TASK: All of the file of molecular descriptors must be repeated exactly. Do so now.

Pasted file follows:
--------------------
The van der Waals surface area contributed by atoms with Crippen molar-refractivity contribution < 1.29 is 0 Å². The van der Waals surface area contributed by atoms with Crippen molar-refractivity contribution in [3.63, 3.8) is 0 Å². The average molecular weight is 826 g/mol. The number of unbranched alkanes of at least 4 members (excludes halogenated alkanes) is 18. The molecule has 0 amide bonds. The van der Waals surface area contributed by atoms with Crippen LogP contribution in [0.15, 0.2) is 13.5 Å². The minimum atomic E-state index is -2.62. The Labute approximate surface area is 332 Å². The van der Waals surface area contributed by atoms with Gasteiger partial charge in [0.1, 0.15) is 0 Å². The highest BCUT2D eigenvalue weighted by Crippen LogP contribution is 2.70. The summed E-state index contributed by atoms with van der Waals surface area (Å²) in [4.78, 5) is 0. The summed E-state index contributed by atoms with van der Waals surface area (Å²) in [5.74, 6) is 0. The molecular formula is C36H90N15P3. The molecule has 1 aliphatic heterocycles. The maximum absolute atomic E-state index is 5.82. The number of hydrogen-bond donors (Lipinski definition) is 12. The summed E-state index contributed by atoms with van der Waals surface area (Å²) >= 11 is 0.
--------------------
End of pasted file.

The van der Waals surface area contributed by atoms with Crippen molar-refractivity contribution < 1.29 is 0 Å². The van der Waals surface area contributed by atoms with Crippen molar-refractivity contribution in [3.63, 3.8) is 0 Å². The average molecular weight is 826 g/mol. The number of unbranched alkanes of at least 4 members (excludes halogenated alkanes) is 18. The molecule has 0 amide bonds. The van der Waals surface area contributed by atoms with Crippen LogP contribution in [0.15, 0.2) is 13.5 Å². The minimum atomic E-state index is -2.62. The Labute approximate surface area is 332 Å². The van der Waals surface area contributed by atoms with Gasteiger partial charge in [0.1, 0.15) is 0 Å². The highest BCUT2D eigenvalue weighted by Crippen LogP contribution is 2.70. The summed E-state index contributed by atoms with van der Waals surface area (Å²) in [4.78, 5) is 0. The summed E-state index contributed by atoms with van der Waals surface area (Å²) in [5.74, 6) is 0. The molecular formula is C36H90N15P3. The molecule has 1 aliphatic heterocycles. The maximum absolute atomic E-state index is 5.82. The number of hydrogen-bond donors (Lipinski definition) is 12. The summed E-state index contributed by atoms with van der Waals surface area (Å²) >= 11 is 0.